Last year, the #MigranJugaManusia movement divided the country after the boom of an Al-Jazeera expose on the mistreatment of Rohingya migrants in Malaysia.
It was known as a tumultuous time since Covid-19 cases were rising and tensions were reaching its pinnacle. While half of the population were adamant that Malaysians were treating the migrants fairly, the other half was determined to prove otherwise.
Highlighting the plight of Rohingya migrants comes with significant backlash from the public as Heidy Quah, one of the activists that received the most vitriol during that time, discovered.
Her organisation, Refuge for the Refugees was at the forefront of illustrating the hellish conditions of migrants through several Facebook posts with real anecdotes from the migrants themselves, detailing their abhorrent living conditions at detention centres.
While Quah’s unflinching support towards the migrants has continued in the form of regular aid and constant updates despite the exacerbating pandemic, it seems like not everyone is pleased by her transparent reporting of real-life tribulations of this community.
Quah disclosed on Facebook that she is to be charged at the Cyber Crimes Court over a posting that revealed conditions at immigration centres in June last year which was when the initial publications of mistreatment of migrants in Malaysia really started to take off.
Charged under the Communications and Multimedia Act for circulating false or offensive content, Quah was questioned for 2 hours at the Putrajaya district police headquarters.
Despite that, she stands by what she has written and shared.
She said, “The sharing on my Facebook was intended to highlight my concerns about the conditions in immigration detention centres and the harm that would be caused by sending more people en masse into immigration detention centres that were known to be overcrowded and unhygienic.
“While this charge has shaken me up, I will go forward with courage tomorrow – I will not be silenced for speaking up.”
Today, she pleaded not guilty in the sessions court.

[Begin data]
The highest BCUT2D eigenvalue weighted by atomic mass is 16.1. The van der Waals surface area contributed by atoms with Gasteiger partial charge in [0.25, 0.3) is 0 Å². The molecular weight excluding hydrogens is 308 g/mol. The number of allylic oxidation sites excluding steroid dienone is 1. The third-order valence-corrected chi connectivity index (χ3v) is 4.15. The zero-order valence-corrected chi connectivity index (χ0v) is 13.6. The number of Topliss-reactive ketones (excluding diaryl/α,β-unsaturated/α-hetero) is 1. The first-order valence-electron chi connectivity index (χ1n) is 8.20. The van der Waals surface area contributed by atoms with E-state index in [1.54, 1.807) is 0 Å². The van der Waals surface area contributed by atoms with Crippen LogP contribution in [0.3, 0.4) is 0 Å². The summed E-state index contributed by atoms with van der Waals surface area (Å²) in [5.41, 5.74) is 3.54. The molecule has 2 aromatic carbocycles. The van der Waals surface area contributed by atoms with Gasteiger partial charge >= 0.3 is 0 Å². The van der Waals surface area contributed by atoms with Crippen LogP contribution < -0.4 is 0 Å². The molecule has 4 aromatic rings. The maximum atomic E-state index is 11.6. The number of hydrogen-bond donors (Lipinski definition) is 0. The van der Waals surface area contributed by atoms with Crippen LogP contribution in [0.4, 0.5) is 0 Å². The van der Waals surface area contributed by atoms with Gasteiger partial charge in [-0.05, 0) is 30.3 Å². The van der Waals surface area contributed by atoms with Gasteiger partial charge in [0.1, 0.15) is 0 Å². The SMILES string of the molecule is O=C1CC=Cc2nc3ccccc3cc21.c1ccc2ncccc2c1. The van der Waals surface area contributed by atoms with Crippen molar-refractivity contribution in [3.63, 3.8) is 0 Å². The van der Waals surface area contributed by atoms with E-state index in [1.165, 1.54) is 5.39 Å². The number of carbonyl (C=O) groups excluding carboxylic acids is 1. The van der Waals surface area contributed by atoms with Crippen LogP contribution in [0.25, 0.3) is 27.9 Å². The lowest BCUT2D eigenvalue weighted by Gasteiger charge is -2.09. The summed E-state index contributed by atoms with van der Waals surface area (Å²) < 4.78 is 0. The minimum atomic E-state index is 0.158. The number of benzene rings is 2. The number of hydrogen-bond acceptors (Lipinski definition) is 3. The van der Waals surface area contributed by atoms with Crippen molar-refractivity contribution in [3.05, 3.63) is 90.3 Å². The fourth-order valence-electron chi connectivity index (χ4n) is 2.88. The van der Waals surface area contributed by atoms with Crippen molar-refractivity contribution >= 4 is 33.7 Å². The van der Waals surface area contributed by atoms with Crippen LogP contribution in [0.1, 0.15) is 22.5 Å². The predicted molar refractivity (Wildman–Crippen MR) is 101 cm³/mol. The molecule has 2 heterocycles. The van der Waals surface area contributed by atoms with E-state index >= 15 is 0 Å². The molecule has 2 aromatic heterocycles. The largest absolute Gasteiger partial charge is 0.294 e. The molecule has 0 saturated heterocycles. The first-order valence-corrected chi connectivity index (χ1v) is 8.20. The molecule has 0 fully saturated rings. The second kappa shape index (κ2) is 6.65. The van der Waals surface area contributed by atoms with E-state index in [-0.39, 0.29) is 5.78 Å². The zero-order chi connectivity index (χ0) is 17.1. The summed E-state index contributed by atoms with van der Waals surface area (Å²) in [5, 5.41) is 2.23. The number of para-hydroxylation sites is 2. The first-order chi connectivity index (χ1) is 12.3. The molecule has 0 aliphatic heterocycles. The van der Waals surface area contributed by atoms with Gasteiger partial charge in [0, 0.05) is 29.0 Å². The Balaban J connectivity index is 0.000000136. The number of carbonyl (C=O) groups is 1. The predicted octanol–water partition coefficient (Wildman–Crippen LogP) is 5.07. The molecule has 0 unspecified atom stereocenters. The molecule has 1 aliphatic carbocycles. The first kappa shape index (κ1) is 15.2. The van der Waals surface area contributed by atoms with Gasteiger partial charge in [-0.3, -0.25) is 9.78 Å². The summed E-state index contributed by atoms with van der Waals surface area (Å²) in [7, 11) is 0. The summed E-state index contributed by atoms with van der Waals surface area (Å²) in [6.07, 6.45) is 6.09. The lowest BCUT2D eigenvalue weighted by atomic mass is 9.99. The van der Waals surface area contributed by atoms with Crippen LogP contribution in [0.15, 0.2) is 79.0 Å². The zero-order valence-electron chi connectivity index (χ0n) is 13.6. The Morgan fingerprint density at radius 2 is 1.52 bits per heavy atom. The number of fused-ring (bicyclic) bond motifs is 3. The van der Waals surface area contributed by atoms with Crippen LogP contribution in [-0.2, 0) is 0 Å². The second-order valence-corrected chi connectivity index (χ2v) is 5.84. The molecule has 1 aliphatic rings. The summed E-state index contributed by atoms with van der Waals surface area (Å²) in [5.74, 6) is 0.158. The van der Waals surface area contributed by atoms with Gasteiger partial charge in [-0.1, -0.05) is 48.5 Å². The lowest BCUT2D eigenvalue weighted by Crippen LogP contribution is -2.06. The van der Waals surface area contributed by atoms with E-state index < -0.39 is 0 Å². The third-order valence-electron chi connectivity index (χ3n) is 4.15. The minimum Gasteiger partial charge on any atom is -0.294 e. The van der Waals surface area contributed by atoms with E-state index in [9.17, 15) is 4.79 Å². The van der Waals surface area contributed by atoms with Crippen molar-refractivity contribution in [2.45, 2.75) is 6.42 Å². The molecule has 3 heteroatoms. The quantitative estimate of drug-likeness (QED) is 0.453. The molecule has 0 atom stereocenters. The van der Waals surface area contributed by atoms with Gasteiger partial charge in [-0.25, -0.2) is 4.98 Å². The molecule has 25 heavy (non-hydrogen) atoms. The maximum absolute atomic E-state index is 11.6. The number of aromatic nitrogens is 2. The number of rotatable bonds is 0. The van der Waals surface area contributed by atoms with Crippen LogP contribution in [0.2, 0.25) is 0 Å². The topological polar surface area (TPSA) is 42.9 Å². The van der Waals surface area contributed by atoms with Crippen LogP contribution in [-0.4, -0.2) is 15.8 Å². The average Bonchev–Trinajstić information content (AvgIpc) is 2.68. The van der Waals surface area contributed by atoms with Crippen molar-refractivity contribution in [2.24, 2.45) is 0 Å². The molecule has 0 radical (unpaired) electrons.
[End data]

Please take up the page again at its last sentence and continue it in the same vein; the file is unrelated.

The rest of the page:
She faces one charge under Section 233(1)(a) of the Communications and Multimedia Act, with the prosecution contending that she uploaded the post on June 5, 2020 with the intention to insult others.
If found guilty, she faces a maximum RM50,000 fine, or a jail term of less than one year, or both.
The court agreed to a bail of RM2,000 from the initial RM7,000 which Quah’s lawyer, New Sin Yew, opposed.
He said, “To impose (bail of) RM7,000 is excessive. She is the founder of an NGO, Refuge For The Refugees, that has been operating for 10 years.”
The next mention is fixed for 6 September.
Unfortunately, this is not Quah’s first encounter with law enforcement over her postings.
Only a month after her posts on migrants, she was questioned by cops and asked to surrender her mobile phone for investigation.
In a recent Facebook post, she stated, “It is unfortunate and frustrating that the government’s energy and resources are spent on investigating me, when it should be spent focusing on the three Ps: the Parliament, the Pandemic and the People.”
To show your solidarity towards Quah, Amnesty International Malaysia has suggested that you post a message on social media expressing your support with the hashtags #LawanIntimidasi and #MigranJugaManusia.
In addition, we should collectively stop perpetuating attacks against whistleblowers by encouraging investigation towards the problems at hand, not those trying to solve it.
As we’ve seen before, this practice was also implemented in the raid at Freedom Film Fest and investigation of filmmaker Anna Har and cartoonist Amin Landak for their short film Chilli Powder and Thinner which depicts police brutality in Malaysia.
It’s time to stop punishing the messengers.